A federal judge dismissed one claim in a racial discrimination lawsuit filed against Founders Brewing Co. by a former black employee.
However, the plaintiff can continue with several other claims that are part of the suit.
The judge dismissed a claim that former employee Tracy Evans was passed over for a promotion in favor of two less qualified white employees, but only did so because Founders requires employees to sign a highly unusual pre-employment agreement. It significantly shortens the statute of limitations in such lawsuits, and Founders wasn't actually cleared of wrongdoing.
Evans can proceed with claims that Founders retaliated against him for complaining about racism in the work environment, and discrimination in how he was terminated. Those claims seek more in damages than what was dismissed.
The decision also comes after Founders in December gave up on an arbitration case with Evans. Evans' attorney, Jack Schulz, said arbitration is a venue that's generally more favorable to businesses, but, "I think there was some indication that I had a strong argument and I could possibly win."
Among other issues, Evans is alleging that multiple employees used the "N word" around him and were not fired, and the company labeled two printers the "white guy printer" and "black guy printer" — the white guy printer was for management while the black guy printer was for other employees.
Evans also alleges that white staff at the Detroit location spoke derisively about the taphouse's "dark" clientele. He says he was fired because he was in the process of filing complaints with human resources. The suit alleges "a racist internal corporate culture" and multiple examples of "blatant" racism that were exhibited by some white workers and managers during the nearly four years Evans worked there.
Founders has maintained that it has done nothing wrong and posted a lengthy response to the charges on its website
"We are confident that we acted consistently with our values in every respect concerning this former employee," the statement reads.
The suit further alleges Founders promoted less qualified white employees whom Evans trained and had blemishes on their employment file. Not long before the promotions, one of the employees allegedly exposed himself at a holiday party at which staff were drinking heavily, while the other employee allegedly crashed his car in the parking lot. Still, the two white employees were promoted over Evans.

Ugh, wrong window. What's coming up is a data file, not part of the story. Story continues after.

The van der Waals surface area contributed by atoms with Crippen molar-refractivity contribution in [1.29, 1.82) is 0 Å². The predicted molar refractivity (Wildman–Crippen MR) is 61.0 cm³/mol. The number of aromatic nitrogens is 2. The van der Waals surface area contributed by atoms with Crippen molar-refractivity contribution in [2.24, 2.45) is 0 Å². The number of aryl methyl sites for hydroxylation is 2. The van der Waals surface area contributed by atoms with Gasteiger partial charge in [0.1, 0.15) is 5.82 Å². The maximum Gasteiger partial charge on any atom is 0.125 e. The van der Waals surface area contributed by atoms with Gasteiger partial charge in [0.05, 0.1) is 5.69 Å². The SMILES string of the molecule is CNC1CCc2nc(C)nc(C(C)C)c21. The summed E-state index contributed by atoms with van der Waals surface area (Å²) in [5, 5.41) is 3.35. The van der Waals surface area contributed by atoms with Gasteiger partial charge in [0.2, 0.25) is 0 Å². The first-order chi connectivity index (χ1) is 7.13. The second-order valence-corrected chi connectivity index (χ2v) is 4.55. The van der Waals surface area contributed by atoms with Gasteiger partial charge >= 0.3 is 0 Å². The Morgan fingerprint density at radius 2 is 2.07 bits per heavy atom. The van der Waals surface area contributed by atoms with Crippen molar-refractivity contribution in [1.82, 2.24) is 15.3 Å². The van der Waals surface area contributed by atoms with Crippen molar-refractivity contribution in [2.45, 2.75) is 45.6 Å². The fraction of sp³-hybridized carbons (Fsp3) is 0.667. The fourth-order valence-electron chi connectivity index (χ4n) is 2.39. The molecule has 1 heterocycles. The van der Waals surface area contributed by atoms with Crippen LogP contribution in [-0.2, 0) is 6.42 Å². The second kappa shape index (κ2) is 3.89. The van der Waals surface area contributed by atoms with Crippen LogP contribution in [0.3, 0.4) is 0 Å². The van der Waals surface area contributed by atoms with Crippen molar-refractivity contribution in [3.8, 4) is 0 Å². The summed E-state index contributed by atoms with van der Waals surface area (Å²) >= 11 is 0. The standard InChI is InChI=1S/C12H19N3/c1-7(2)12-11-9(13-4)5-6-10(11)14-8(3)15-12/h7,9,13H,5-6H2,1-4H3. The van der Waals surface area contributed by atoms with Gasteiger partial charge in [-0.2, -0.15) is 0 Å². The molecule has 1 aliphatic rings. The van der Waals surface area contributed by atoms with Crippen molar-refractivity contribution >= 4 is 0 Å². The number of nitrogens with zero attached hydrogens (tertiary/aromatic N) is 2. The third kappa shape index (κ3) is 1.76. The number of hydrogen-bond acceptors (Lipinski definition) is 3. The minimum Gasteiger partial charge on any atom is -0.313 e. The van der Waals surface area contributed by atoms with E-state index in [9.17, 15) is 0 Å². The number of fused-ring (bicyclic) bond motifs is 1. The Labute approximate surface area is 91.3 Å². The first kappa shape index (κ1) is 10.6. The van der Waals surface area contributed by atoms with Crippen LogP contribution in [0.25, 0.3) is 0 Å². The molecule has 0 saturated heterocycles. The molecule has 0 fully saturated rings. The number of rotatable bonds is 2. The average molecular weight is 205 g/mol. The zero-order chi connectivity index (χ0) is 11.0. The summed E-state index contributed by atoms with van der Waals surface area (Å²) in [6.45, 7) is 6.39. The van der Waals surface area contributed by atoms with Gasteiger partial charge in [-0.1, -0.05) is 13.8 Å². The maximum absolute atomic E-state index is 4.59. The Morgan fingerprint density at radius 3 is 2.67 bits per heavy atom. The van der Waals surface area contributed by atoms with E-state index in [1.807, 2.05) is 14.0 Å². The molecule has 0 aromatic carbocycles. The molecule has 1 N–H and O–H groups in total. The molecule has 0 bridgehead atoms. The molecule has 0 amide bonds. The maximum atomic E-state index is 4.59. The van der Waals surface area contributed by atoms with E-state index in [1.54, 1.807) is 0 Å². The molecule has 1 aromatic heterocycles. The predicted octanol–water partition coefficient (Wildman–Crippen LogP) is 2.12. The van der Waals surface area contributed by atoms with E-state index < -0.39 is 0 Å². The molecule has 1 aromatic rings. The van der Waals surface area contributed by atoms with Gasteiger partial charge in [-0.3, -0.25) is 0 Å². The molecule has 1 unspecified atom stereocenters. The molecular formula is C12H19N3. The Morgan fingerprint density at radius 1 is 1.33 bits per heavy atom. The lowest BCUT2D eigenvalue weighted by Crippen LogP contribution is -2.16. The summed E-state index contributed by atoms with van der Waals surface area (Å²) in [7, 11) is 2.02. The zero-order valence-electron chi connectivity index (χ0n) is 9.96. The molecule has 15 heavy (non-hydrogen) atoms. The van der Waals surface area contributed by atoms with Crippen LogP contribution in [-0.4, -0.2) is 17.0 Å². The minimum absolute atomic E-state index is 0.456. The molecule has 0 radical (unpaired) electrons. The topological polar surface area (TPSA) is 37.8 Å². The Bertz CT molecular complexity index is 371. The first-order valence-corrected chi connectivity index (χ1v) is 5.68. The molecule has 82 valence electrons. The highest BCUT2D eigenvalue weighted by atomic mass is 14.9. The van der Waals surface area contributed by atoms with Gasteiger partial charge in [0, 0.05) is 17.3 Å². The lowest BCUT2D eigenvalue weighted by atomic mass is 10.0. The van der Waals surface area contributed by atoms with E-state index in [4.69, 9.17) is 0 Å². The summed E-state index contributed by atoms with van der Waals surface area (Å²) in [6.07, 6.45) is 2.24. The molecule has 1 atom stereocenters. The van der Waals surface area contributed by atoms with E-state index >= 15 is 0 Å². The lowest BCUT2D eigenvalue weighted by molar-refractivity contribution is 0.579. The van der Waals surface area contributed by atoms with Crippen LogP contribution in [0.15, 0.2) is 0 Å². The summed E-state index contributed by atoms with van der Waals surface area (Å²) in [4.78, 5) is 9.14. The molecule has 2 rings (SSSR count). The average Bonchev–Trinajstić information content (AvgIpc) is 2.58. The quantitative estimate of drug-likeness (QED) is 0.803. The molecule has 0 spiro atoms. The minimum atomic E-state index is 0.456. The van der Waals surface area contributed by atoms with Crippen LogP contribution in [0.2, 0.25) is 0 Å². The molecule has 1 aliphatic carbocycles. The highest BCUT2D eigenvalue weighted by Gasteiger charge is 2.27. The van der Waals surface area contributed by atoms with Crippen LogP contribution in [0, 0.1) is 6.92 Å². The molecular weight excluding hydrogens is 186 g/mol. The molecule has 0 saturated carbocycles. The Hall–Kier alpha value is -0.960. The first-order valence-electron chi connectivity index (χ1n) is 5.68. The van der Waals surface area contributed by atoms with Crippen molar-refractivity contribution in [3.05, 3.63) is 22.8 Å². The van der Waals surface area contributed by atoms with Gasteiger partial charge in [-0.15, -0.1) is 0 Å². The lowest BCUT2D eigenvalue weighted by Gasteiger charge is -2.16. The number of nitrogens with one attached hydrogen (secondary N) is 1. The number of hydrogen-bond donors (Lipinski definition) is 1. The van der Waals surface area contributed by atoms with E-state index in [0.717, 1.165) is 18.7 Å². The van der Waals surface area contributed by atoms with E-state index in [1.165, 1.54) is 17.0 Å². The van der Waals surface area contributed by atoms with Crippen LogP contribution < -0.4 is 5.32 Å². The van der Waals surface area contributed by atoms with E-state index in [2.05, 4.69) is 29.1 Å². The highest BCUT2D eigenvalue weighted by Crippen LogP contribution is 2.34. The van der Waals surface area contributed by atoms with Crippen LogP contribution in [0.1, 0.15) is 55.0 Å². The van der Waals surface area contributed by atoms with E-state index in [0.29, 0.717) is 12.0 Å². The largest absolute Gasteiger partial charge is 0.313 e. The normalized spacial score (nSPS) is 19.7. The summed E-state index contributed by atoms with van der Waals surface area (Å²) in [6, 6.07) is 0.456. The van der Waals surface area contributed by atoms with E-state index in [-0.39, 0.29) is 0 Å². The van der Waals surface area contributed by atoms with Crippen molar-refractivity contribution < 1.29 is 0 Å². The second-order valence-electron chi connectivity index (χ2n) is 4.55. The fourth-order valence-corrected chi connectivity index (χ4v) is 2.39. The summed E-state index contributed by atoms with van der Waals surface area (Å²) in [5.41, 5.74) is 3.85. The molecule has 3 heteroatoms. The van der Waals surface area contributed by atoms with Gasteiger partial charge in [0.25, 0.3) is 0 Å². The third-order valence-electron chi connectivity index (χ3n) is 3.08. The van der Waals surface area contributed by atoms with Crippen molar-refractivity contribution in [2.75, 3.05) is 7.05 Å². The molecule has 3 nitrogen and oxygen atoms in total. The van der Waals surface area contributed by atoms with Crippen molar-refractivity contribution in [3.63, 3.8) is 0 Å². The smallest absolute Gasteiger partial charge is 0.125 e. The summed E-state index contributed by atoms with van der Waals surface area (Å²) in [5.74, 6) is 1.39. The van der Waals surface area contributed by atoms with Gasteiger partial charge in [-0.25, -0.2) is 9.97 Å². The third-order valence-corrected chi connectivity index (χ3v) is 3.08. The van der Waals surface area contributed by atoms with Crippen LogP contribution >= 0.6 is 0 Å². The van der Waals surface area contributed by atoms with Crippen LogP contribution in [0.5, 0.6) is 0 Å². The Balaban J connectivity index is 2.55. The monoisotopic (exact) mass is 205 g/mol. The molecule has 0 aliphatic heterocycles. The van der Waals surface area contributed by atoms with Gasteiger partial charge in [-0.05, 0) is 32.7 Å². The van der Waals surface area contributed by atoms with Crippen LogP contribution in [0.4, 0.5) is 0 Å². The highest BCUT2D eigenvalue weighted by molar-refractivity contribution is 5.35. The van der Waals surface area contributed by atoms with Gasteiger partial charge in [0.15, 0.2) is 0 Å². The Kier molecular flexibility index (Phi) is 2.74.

The pre-employment agreement that Evans signed moved the statute of limitations from three years — as is granted by federal law — to 180 days. Founders promoted the white employees more than 180 days ago, so Evans can't sue over it. He also can't bring up some instances in which employees used the "N-word" because they happened over 180 days ago.
Evans argued that he didn't sign the confidentiality agreement "intelligently, knowingly, and voluntarily," because he had to sign it to be able to be employed. He also says he only had a moment to read it over, didn't have an opportunity to have an attorney review it, and never received a copy. Evans also changed positions and locations within the company multiple times since signing the agreement, which Schulz claims nullifies the clause.
The judge, however, disagreed.
Evans also recently organized It's Not Right, an initiative designed to "start a conversation around issues people face with discrimination, sexual assault and sexual harassment in the workplace." It's Not Right is meeting at Grand On River in Detroit on April 18. Social workers and attorneys will be attending to provide advice. Find more info here
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